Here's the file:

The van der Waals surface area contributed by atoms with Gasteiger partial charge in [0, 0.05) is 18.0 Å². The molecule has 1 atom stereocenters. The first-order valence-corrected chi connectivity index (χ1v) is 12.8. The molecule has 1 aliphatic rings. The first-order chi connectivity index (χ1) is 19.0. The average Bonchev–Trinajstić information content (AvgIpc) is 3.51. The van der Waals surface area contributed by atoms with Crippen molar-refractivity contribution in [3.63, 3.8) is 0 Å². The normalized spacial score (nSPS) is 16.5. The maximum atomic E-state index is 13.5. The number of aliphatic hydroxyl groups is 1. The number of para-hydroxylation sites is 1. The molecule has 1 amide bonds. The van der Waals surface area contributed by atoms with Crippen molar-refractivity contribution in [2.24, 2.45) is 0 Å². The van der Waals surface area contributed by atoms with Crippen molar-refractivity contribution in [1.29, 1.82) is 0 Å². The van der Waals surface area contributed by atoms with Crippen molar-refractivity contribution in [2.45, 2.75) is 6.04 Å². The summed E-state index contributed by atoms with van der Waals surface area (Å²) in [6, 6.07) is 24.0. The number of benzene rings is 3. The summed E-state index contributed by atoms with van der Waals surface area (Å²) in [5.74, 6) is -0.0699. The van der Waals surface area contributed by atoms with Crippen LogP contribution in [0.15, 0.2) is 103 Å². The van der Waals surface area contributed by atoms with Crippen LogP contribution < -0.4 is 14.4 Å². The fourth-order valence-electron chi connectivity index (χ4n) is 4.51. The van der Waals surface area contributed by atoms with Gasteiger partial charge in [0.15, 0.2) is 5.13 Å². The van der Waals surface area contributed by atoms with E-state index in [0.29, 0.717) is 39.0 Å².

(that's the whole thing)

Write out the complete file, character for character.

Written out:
The van der Waals surface area contributed by atoms with Gasteiger partial charge in [0, 0.05) is 18.0 Å². The molecule has 1 atom stereocenters. The first-order valence-corrected chi connectivity index (χ1v) is 12.8. The molecule has 1 aliphatic rings. The first-order chi connectivity index (χ1) is 19.0. The average Bonchev–Trinajstić information content (AvgIpc) is 3.51. The van der Waals surface area contributed by atoms with Crippen molar-refractivity contribution in [3.63, 3.8) is 0 Å². The normalized spacial score (nSPS) is 16.5. The maximum atomic E-state index is 13.5. The number of aliphatic hydroxyl groups is 1. The number of para-hydroxylation sites is 1. The molecule has 1 amide bonds. The van der Waals surface area contributed by atoms with Crippen molar-refractivity contribution in [2.24, 2.45) is 0 Å². The van der Waals surface area contributed by atoms with Crippen molar-refractivity contribution in [1.29, 1.82) is 0 Å². The van der Waals surface area contributed by atoms with Crippen molar-refractivity contribution in [2.45, 2.75) is 6.04 Å². The summed E-state index contributed by atoms with van der Waals surface area (Å²) in [6, 6.07) is 24.0. The number of benzene rings is 3. The summed E-state index contributed by atoms with van der Waals surface area (Å²) in [5.74, 6) is -0.0699. The van der Waals surface area contributed by atoms with Crippen LogP contribution in [0.15, 0.2) is 103 Å². The van der Waals surface area contributed by atoms with Crippen LogP contribution < -0.4 is 14.4 Å². The fourth-order valence-electron chi connectivity index (χ4n) is 4.51. The van der Waals surface area contributed by atoms with Gasteiger partial charge in [0.15, 0.2) is 5.13 Å². The van der Waals surface area contributed by atoms with E-state index in [0.29, 0.717) is 39.0 Å².